But when Tuesday arrived, Maryland’s Web site stumbled badly. People couldn’t log on, forcing state officials to delay the opening of the exchange for four hours. Even after it opened, many frustrated users were unable to create accounts, the first step in buying coverage. All told, fewer than 100 people have managed to enroll.
Four days after the launch of insurance exchanges — a centerpiece of Obama’s signature health-care law — the online marketplaces in Maryland, several other states and the federal government continue to have problems. Supporters and critics of the law, also known as Obamacare, are maneuvering to use the technical difficulties to their own advantage.
Defenders say the glitches are caused by higher-than-expected traffic, an indication of the tremendous demand for coverage among the uninsured. They say there is plenty of time to fix the sites; the insurance coverage doesn’t start until Jan. 1. Skeptics say the exchanges might have serious underlying flaws that are not related to traffic volume or easily resolved.
Late Friday, officials at the Department of Health and Human Services said they planned to take down their site, HealthCare.gov, to make fixes during off-peak hours over the weekend. During these maintenance periods, they said, people will still be able to get information through a federal call center. The officials said 8.6 million people had looked at the HealthCare.gov site from Tuesday morning through midnight Thursday. They declined to say how many people have enrolled.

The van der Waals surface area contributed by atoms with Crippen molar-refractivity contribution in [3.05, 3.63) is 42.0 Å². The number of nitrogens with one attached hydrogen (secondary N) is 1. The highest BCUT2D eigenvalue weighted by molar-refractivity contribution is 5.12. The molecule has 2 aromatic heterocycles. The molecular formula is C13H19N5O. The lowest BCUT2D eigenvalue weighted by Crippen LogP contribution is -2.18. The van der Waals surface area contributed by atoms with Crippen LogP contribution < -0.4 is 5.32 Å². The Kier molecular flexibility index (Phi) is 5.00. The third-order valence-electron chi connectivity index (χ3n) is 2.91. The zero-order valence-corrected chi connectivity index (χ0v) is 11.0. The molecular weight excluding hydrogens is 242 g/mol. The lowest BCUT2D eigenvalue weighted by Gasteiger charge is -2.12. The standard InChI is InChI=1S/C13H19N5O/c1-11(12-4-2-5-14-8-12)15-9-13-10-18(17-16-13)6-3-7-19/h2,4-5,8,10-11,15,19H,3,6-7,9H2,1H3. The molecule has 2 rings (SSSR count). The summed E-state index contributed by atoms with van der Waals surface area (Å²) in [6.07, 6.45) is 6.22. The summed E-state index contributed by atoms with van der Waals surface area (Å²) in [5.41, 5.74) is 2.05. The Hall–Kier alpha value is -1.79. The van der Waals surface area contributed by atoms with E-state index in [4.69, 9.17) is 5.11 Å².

House Speaker John A. Boehner (R-Ohio) called the decision to take the exchange offline for the weekend proof that its launch had been “an unmitigated disaster.”
“What the administration wanted to dismiss as simple glitches have turned out to be a system-wide failure,” he said in a statement. “This announcement is more proof we need to delay the law and provide basic fairness, just as Republicans have called for.”
A few state exchanges are performing well. Connecticut officials threw themselves a party after a successful second day. Kentucky officials had a yellow sheet cake with “100,000” in white icing to mark the number of people who had completed the pre-screening process Wednesday.
In Maryland, some of the problems appear tied to requiring users to set up personal accounts before allowing them to compare health plans and shop for coverage. That feature is creating enormous bottlenecks and blocking users from going any further, officials said.